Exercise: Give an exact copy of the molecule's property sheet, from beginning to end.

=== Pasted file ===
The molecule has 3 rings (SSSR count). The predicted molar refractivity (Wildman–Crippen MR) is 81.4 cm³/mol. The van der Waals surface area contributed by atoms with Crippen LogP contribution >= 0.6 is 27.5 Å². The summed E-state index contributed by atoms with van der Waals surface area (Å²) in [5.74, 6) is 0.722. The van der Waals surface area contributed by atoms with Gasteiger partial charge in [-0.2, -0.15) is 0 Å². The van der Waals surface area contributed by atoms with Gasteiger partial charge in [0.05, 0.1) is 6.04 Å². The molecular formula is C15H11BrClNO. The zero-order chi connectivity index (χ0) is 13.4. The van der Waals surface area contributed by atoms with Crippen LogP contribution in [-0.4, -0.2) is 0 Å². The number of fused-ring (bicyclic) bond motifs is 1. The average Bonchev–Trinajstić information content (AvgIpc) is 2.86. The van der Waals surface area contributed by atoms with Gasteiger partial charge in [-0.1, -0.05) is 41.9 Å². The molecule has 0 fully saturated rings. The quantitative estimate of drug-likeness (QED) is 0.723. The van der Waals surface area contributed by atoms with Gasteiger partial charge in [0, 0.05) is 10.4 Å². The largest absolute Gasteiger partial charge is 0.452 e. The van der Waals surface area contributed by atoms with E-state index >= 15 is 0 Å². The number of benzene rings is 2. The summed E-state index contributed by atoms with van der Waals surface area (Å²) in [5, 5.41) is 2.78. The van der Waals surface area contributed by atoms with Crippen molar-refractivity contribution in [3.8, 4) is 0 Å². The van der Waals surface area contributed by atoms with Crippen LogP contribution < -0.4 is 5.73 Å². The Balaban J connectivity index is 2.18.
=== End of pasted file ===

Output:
The molecule has 3 rings (SSSR count). The predicted molar refractivity (Wildman–Crippen MR) is 81.4 cm³/mol. The van der Waals surface area contributed by atoms with Crippen LogP contribution >= 0.6 is 27.5 Å². The summed E-state index contributed by atoms with van der Waals surface area (Å²) in [5.74, 6) is 0.722. The van der Waals surface area contributed by atoms with Gasteiger partial charge in [-0.2, -0.15) is 0 Å². The van der Waals surface area contributed by atoms with Gasteiger partial charge in [0.05, 0.1) is 6.04 Å². The molecular formula is C15H11BrClNO. The zero-order chi connectivity index (χ0) is 13.4. The van der Waals surface area contributed by atoms with Crippen LogP contribution in [-0.4, -0.2) is 0 Å². The number of fused-ring (bicyclic) bond motifs is 1. The average Bonchev–Trinajstić information content (AvgIpc) is 2.86. The van der Waals surface area contributed by atoms with Gasteiger partial charge in [-0.1, -0.05) is 41.9 Å². The molecule has 0 fully saturated rings. The quantitative estimate of drug-likeness (QED) is 0.723. The van der Waals surface area contributed by atoms with Gasteiger partial charge in [0, 0.05) is 10.4 Å². The largest absolute Gasteiger partial charge is 0.452 e. The van der Waals surface area contributed by atoms with E-state index >= 15 is 0 Å². The number of benzene rings is 2. The summed E-state index contributed by atoms with van der Waals surface area (Å²) in [5, 5.41) is 2.78. The van der Waals surface area contributed by atoms with Crippen molar-refractivity contribution in [3.8, 4) is 0 Å². The van der Waals surface area contributed by atoms with Crippen LogP contribution < -0.4 is 5.73 Å². The Balaban J connectivity index is 2.18.